1 in 7 U.S. Travelers Have Encountered Mattresses Infested With Bed Bugs in the Past Year


Written by David Rubin

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Waking up to find mysterious bites on your skin or spotting tiny insects in your bed might send shivers down your spine—these could be indicators of a bed bug infestation and one of the last experiences you want to have as a traveler.

These incidents are becoming more common for travelers, with recent reports of bed bugs at prominent Las Vegas hotels.

To find out how prevalent bed bugs are in paid accommodations, in February Sleep Doctor surveyed 1,565 Americans who stayed overnight in paid accommodations within the past year. With 14% reporting such encounters, these findings shed light on the extent of this issue and how it impacts travelers.

Notable findings:

  • 14% of U.S. travelers report bed bug encounter in the past year
  • Travelers report encountering bed bugs in various levels of accommodations
  • One-third of bed bug spotters slept in the bed unknowingly
  • 80% say the encounter impacted their sleep for days

Twenty Percent of Bed Bug Spotters Were Sleeping in a 5-Star Hotel 

In the past year, 14% of U.S. travelers say they have come across bed bugs. The survey revealed bed bug encounters across various types of accommodations.

The types of accommodations where guests encountered bed bugs in the past year (note: respondents could choose multiple answers) include:

  • 1-Star Hotel (9%)
  • 2-Star Hotel (16%)
  • 3-Star Hotel (38%)
  • 4-Star Hotel (30%)
  • 5-Star Hotel (20%)
  • Motel (20%)
  • Bed and breakfast (10%)
  • Vacation rental (E.g., Airbnb) (19%)
  • Hostel (4%)

Attorney at Law Christopher Johnston isn’t surprised these encounters have occurred across property types.

“The vast majority of bed bug cases have come from the budget properties,” says Johnston. “Although I haven’t had a bed bug case from a high-end property in the last year, I know they are out there because bed bugs are challenging to eliminate.”

“When an infestation occurs, most properties do their best to move guests and fumigate the affected floors. This is often easier for a large property, as they have more room to move people. Smaller properties, however, often don’t have that luxury which leads some to hold off on fumigation until the slow season. No property sets out to be a bed bug destination, but once they’ve checked in, they may never leave!”

6 in 10 saw bed bugs in the mattress

The presence of bed bugs became known to guests most commonly by visual identification of the critters (63%). Additionally, guests became aware of bed bugs after getting bites or skin reactions (60%), finding evidence (e.g., fecal stains, shed skins) on the mattress (49%), finding out other guests had reported bed bugs (19%), and being informed by staff or management (15%).

One in Three Slept In Bed With Bed Bugs Unknowingly

Nearly one-third (32%) of travelers didn’t realize there were bed bugs until after they had slept in the bed, while 68% realized beforehand.

The majority of guests who realized there were bed bugs before sleeping in the bed decided to sleep in new accommodations. However, others stayed in the same accommodations in a different bed and a few resorted to sleeping on the floor. Surprisingly, 21% say they did still sleep in the bed.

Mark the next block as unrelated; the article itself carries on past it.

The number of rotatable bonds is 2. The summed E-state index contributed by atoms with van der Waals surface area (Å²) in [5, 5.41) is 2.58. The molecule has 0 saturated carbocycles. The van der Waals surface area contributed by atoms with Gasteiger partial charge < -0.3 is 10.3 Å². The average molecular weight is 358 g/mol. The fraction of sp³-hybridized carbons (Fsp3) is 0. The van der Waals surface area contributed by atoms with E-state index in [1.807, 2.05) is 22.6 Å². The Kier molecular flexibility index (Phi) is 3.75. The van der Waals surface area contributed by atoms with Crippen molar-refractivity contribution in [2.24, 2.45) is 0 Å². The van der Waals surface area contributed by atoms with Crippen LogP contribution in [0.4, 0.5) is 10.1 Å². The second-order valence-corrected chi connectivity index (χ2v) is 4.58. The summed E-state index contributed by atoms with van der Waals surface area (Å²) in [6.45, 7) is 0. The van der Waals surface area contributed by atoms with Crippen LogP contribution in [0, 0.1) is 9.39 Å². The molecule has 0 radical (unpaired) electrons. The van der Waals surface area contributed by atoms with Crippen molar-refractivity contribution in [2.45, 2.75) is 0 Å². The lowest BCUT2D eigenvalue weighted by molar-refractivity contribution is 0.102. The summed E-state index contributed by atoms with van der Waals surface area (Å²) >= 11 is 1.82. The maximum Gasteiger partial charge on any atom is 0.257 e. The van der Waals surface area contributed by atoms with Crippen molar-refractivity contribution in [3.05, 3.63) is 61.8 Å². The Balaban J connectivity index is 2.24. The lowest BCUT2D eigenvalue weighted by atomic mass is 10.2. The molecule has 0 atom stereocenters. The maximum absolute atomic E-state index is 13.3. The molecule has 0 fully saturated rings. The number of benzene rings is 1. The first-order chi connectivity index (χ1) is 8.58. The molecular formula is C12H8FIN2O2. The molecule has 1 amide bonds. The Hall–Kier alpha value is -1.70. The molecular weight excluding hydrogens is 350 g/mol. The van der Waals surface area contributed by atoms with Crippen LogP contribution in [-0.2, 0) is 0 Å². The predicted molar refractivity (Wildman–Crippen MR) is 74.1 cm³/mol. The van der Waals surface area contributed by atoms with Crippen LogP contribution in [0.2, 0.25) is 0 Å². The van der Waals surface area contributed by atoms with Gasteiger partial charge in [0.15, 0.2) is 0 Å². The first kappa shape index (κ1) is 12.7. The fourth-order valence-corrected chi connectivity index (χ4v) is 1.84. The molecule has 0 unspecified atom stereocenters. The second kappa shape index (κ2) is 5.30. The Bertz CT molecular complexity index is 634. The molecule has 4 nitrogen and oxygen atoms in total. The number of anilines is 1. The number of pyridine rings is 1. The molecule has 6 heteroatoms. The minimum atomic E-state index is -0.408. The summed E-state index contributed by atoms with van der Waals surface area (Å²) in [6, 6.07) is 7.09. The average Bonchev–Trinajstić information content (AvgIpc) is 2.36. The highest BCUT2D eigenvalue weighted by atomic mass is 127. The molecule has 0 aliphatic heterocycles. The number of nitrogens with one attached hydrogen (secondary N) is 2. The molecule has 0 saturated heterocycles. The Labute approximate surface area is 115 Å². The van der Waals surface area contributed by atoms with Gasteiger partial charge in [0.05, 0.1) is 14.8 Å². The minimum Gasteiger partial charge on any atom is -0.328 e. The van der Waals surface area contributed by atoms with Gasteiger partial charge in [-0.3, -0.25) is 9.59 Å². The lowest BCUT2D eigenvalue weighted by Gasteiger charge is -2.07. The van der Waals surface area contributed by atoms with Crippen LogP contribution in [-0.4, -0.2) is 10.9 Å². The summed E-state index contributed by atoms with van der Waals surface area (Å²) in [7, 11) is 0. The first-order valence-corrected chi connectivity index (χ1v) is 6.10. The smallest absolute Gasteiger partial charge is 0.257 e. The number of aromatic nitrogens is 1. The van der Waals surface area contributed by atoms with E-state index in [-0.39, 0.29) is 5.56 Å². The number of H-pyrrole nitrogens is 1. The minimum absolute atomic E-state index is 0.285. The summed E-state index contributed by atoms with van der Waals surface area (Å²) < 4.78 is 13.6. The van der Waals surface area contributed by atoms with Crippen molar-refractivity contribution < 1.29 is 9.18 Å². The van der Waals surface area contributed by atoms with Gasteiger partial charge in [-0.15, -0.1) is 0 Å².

The majority (66%) of guests say they were reimbursed for their troubles.

Dr. Thanu Jey, founder of MediBrace, once encountered bed bugs in a budget New York City hotel.

“My reaction was a mix of frustration and concern for my well-being,” says Jey “The impact on my sleep was significant, as I found myself constantly checking for bugs and feeling uneasy. This experience made me more cautious when choosing accommodations, and I now thoroughly research hotels before booking. It also influenced my packing habits, as I now bring a small flashlight and bed bug spray when I travel.”

Eight in Ten Say The Encounter Affected Their Sleep For Days After

The majority (80%) of travelers who encountered bed bugs say it impacted their sleep for days. 

Furthermore, 99% say the experience had an impact on the way they travel. Now, 73% say they will always check for bed bugs, 63% will spend more money to stay at nicer accommodations, and 55% will avoid certain accommodation companies/chains. 

Most (94%) are now concerned about encountering bed bugs in future travel.

“It’s important to note that the impact of encountering bed bugs extends beyond the initial exposure,” says Dr. Michael Breus, clinical psychologist and sleep medicine expert at Sleep Doctor. “The aftermath of being bitten can linger, with skin irritation and persistent itching prolonging the discomfort. Furthermore, this experience may serve as a lingering reminder, triggering elevated anxiety not only during travel but also in future circumstances.”

“To manage anxiety, empower yourself with knowledge,” explains Dr. Breus. “Understanding that the situation is temporary and poses no lasting harm can significantly diminish anxiety levels. You can also try engaging in pre-sleep distractions to redirect your focus away from worrisome thoughts. Finally, practices such as meditation, relaxation, or gentle stretching can be enormously helpful in reducing anxiety and helping you get a good night’s sleep.”


The survey was completed on SurveyMonkey in February 2024. In total, 1,565 Americans who stayed overnight in paid accommodations within the past year were surveyed. The sample was census balanced for age, region, and gender.

About The Author

David Rubin

Certified Sleep Science Coach, Director of Product Testing

David is a Certified Sleep Science Coach with a lifelong passion for well-being and health optimization. His interest in sleep developed with the arrival of his son, when sleep suddenly became a precious commodity.

  • POSITION: Side Sleeper
  • TEMPERATURE: Hot Sleeper

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